Lincoln and the 17th amendment killed the federation. 1913 killed the Constitution.
LTE: Mercantilism - A Love Story
Socialists and other collectivists would often be in agreement with libertarians and other individualists and many independents were it not for the sloppy use of terms.
Michael Moore and Dylan Ratigan must get their terminology straight if they are to influence a broader audience. What Moore calls "Capitalism," what Ratigan calls "Corporate communism" and what others call "corporate welfare," "corporatism" or "corporate collectivism" is "mercantilism": favored businesses get subsidies, market monopolies, military support and protective tariffs, quotas, taxes and regulations in exchange for "donations" to politicians and pay-off jobs for bureaucrats. Mercantilism was the basis of the British Empire as exemplified by the East India Trading Company.
Mercantilism along with a strong central government, a central bank, massive construction projects and imperialism were advocated by Alexander Hamiltion and other "Hamiltonians," who were frustrated by the limited government, free trade "Jeffersonians" throughout the first 77 years of the USA. This centralization of power came to be known as the "American System," which was forcibly imposed on the USA by President Lincoln after two decades of being frustrated by southern Democrats while a Senator.
The American System is the legacy of the Republican Party. It is similar to a form of collectivism called "fascism." The American System was advanced by the Federal Reserve Act, Revenue Act (income tax), 16th Amendment and 17th Amendment, which were enacted under dubious circumstances in 1913. Hoover, FDR and most subsequent presidents expanded the American System under which we suffer today as exemplified by the inappropriately titled "Capitalism - A Love Story."
By definition, "capitalism" functions in a market entirely without government perversions. It is based on "individualism." It is an ideal that has yet to be achieved.
A GWU senior and Liberty Society member gets Michael Moore to admit that we do not live in a capitalist society today:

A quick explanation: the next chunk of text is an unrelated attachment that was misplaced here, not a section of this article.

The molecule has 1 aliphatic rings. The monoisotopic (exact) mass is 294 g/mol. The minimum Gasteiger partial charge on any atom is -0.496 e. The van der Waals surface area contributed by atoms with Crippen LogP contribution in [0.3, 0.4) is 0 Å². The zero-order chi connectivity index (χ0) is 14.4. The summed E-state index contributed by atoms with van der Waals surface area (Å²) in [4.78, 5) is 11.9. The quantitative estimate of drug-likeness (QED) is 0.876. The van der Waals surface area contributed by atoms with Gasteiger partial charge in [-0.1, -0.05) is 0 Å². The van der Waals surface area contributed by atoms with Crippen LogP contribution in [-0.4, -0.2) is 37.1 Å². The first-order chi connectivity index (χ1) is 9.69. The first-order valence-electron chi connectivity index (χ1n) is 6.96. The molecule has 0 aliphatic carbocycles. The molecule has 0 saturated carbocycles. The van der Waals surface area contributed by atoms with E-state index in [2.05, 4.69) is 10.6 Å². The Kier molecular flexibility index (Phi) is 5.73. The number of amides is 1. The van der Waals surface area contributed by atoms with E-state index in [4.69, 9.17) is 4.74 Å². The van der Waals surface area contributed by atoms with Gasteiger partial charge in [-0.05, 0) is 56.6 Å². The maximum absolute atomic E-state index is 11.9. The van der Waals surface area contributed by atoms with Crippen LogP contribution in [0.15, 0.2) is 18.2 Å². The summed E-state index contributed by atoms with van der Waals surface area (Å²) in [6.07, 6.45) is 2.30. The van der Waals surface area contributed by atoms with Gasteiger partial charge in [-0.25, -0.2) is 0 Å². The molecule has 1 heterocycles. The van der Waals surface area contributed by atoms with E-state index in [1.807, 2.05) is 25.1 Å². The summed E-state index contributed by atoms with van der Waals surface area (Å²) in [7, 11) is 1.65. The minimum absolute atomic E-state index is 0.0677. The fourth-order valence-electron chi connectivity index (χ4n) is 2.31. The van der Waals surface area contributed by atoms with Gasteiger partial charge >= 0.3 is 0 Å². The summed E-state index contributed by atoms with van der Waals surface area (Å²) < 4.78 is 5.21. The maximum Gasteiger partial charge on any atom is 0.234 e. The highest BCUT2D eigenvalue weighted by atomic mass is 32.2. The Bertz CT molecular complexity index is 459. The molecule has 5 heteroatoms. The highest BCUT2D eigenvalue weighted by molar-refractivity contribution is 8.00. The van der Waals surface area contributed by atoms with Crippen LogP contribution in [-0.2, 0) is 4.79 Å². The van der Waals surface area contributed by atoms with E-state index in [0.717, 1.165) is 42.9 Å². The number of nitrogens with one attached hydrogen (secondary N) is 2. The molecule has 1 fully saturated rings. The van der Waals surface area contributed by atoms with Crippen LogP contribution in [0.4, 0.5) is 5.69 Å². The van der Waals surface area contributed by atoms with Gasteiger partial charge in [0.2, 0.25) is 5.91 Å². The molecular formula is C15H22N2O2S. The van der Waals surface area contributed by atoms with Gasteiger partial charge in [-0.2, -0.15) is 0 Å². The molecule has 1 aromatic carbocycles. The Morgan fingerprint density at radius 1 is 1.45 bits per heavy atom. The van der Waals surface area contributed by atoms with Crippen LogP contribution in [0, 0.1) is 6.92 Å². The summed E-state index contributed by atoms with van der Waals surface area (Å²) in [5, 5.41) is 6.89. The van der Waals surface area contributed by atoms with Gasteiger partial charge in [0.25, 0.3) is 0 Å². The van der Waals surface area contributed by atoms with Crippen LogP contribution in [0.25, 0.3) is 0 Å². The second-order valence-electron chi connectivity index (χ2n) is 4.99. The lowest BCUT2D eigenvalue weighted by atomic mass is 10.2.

"I appreciate what you said a little bit earlier about how you are concerned really with this corporate welfare system. Why it is you call your film "Capitalism - A Love Story?" and that you are not actually attacking corportisim, which in my opinion is really what the problem is. It's that really wealthy individuals, big businesses have such a heavy hand in government. We have government officials appointed who were working for Goldman Sachs. I'm not even going to say it, but it's probably not outside of conspiracy. Realistically is a system of private property and a free market, which is capitalism really a problem, or is it really the fact that we are giving too much power to government and too much power to those working within government who have a heavy hand within, you know back and forth."
"We don't really have a free market. We don't have free enterprise in this country. As much as they say that we do. These people, these wealthy, these corporations, they don't really like competition. They don't like us having a choice. They like monopolies. Their nirvana is that they were the only car company, or the only airline. It's odd isn't it that these people who say they believe so much in our way of life actually believe in a system where they really don't want us to have a choice. They admire the old Soviet way. 'You only need one car company.' 'You only need one newspaper.' That is how they think. I don't want to get hung up in lables. You're right. You're absolutely right about the corporatism."
Do listen to the rest of the exchange in which Moore expresses his exasperation with government and voting: http://www.yaliberty.org/posts/michael-moore-knows-what-capitalism-is-after-all.